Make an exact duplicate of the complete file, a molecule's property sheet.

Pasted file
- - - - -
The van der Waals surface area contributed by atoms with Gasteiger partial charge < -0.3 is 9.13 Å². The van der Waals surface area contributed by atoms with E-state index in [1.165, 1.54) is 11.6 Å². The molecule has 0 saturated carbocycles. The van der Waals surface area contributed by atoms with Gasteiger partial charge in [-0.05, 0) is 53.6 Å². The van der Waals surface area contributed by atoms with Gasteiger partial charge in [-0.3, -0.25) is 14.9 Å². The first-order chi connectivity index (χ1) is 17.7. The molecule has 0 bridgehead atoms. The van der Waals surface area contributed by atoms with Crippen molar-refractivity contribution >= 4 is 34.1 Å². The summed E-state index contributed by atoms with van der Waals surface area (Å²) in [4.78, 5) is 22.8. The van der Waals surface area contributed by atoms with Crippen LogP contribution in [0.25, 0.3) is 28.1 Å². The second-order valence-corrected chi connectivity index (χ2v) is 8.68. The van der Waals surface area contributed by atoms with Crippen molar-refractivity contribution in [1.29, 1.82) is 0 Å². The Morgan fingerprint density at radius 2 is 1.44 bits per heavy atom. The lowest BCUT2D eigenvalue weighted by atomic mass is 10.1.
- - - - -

The van der Waals surface area contributed by atoms with Gasteiger partial charge < -0.3 is 9.13 Å². The van der Waals surface area contributed by atoms with E-state index in [1.165, 1.54) is 11.6 Å². The molecule has 0 saturated carbocycles. The van der Waals surface area contributed by atoms with Gasteiger partial charge in [-0.05, 0) is 53.6 Å². The van der Waals surface area contributed by atoms with Gasteiger partial charge in [-0.3, -0.25) is 14.9 Å². The first-order chi connectivity index (χ1) is 17.7. The molecule has 0 bridgehead atoms. The van der Waals surface area contributed by atoms with Crippen molar-refractivity contribution >= 4 is 34.1 Å². The summed E-state index contributed by atoms with van der Waals surface area (Å²) in [4.78, 5) is 22.8. The van der Waals surface area contributed by atoms with Crippen LogP contribution in [0.25, 0.3) is 28.1 Å². The second-order valence-corrected chi connectivity index (χ2v) is 8.68. The van der Waals surface area contributed by atoms with Crippen molar-refractivity contribution in [1.29, 1.82) is 0 Å². The Morgan fingerprint density at radius 2 is 1.44 bits per heavy atom. The lowest BCUT2D eigenvalue weighted by atomic mass is 10.1.